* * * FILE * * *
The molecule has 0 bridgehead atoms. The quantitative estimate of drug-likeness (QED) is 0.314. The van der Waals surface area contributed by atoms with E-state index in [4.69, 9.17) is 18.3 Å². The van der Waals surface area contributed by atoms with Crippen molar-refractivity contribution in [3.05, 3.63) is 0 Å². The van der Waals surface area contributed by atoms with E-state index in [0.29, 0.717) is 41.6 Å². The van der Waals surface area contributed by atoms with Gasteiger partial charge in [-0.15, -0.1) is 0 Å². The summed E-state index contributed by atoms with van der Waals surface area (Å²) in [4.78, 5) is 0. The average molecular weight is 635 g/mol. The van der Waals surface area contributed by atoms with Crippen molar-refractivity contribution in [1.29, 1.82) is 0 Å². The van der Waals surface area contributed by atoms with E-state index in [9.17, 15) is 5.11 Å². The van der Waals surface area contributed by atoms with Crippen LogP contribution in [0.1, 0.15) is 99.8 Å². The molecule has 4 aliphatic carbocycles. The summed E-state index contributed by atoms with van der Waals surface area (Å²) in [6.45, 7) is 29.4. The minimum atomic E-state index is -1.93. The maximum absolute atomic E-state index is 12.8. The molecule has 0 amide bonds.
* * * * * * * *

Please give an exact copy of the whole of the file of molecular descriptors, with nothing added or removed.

The molecule has 0 bridgehead atoms. The quantitative estimate of drug-likeness (QED) is 0.314. The van der Waals surface area contributed by atoms with E-state index in [4.69, 9.17) is 18.3 Å². The van der Waals surface area contributed by atoms with Crippen molar-refractivity contribution in [3.05, 3.63) is 0 Å². The van der Waals surface area contributed by atoms with E-state index in [0.29, 0.717) is 41.6 Å². The van der Waals surface area contributed by atoms with Gasteiger partial charge in [-0.15, -0.1) is 0 Å². The summed E-state index contributed by atoms with van der Waals surface area (Å²) in [4.78, 5) is 0. The average molecular weight is 635 g/mol. The van der Waals surface area contributed by atoms with Crippen molar-refractivity contribution in [1.29, 1.82) is 0 Å². The van der Waals surface area contributed by atoms with E-state index in [9.17, 15) is 5.11 Å². The van der Waals surface area contributed by atoms with Crippen LogP contribution in [0.1, 0.15) is 99.8 Å². The molecule has 4 aliphatic carbocycles. The summed E-state index contributed by atoms with van der Waals surface area (Å²) in [6.45, 7) is 29.4. The minimum atomic E-state index is -1.93. The maximum absolute atomic E-state index is 12.8. The molecule has 0 amide bonds.